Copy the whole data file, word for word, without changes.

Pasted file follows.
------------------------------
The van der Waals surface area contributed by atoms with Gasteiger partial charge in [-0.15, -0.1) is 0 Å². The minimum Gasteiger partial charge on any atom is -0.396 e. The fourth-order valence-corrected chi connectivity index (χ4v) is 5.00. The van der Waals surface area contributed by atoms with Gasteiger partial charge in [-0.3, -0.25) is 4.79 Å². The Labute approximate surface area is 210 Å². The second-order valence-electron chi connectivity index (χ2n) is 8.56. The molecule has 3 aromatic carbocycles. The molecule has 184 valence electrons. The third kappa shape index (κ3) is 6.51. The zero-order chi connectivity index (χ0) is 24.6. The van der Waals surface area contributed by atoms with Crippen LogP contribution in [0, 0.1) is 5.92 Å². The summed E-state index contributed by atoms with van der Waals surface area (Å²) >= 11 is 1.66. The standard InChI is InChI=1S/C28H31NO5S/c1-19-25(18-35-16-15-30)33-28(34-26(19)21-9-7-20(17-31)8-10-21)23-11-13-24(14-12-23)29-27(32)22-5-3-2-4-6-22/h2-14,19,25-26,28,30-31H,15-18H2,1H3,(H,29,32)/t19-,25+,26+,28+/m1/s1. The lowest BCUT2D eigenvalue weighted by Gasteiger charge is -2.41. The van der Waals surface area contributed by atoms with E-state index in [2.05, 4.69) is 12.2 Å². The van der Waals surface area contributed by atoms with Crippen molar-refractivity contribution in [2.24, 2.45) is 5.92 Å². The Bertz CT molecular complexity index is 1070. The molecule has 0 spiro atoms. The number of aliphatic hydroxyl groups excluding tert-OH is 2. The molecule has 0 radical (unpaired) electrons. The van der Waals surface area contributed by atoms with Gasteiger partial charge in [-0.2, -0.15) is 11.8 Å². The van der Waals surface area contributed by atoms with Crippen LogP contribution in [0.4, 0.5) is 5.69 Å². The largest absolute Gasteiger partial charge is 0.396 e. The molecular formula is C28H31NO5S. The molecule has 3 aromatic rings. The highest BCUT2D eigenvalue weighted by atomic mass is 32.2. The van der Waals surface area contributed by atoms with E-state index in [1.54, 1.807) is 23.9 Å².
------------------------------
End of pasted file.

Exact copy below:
The van der Waals surface area contributed by atoms with Gasteiger partial charge in [-0.15, -0.1) is 0 Å². The minimum Gasteiger partial charge on any atom is -0.396 e. The fourth-order valence-corrected chi connectivity index (χ4v) is 5.00. The van der Waals surface area contributed by atoms with Gasteiger partial charge in [-0.3, -0.25) is 4.79 Å². The Labute approximate surface area is 210 Å². The second-order valence-electron chi connectivity index (χ2n) is 8.56. The molecule has 3 aromatic carbocycles. The molecule has 184 valence electrons. The third kappa shape index (κ3) is 6.51. The zero-order chi connectivity index (χ0) is 24.6. The van der Waals surface area contributed by atoms with Crippen LogP contribution in [0, 0.1) is 5.92 Å². The summed E-state index contributed by atoms with van der Waals surface area (Å²) >= 11 is 1.66. The standard InChI is InChI=1S/C28H31NO5S/c1-19-25(18-35-16-15-30)33-28(34-26(19)21-9-7-20(17-31)8-10-21)23-11-13-24(14-12-23)29-27(32)22-5-3-2-4-6-22/h2-14,19,25-26,28,30-31H,15-18H2,1H3,(H,29,32)/t19-,25+,26+,28+/m1/s1. The lowest BCUT2D eigenvalue weighted by Gasteiger charge is -2.41. The van der Waals surface area contributed by atoms with E-state index in [2.05, 4.69) is 12.2 Å². The van der Waals surface area contributed by atoms with Crippen molar-refractivity contribution in [2.24, 2.45) is 5.92 Å². The Bertz CT molecular complexity index is 1070. The molecule has 0 spiro atoms. The number of aliphatic hydroxyl groups excluding tert-OH is 2. The molecule has 0 radical (unpaired) electrons. The van der Waals surface area contributed by atoms with Gasteiger partial charge in [-0.2, -0.15) is 11.8 Å². The van der Waals surface area contributed by atoms with Crippen LogP contribution in [0.4, 0.5) is 5.69 Å². The largest absolute Gasteiger partial charge is 0.396 e. The molecular formula is C28H31NO5S. The molecule has 3 aromatic rings. The highest BCUT2D eigenvalue weighted by atomic mass is 32.2. The van der Waals surface area contributed by atoms with E-state index in [1.54, 1.807) is 23.9 Å².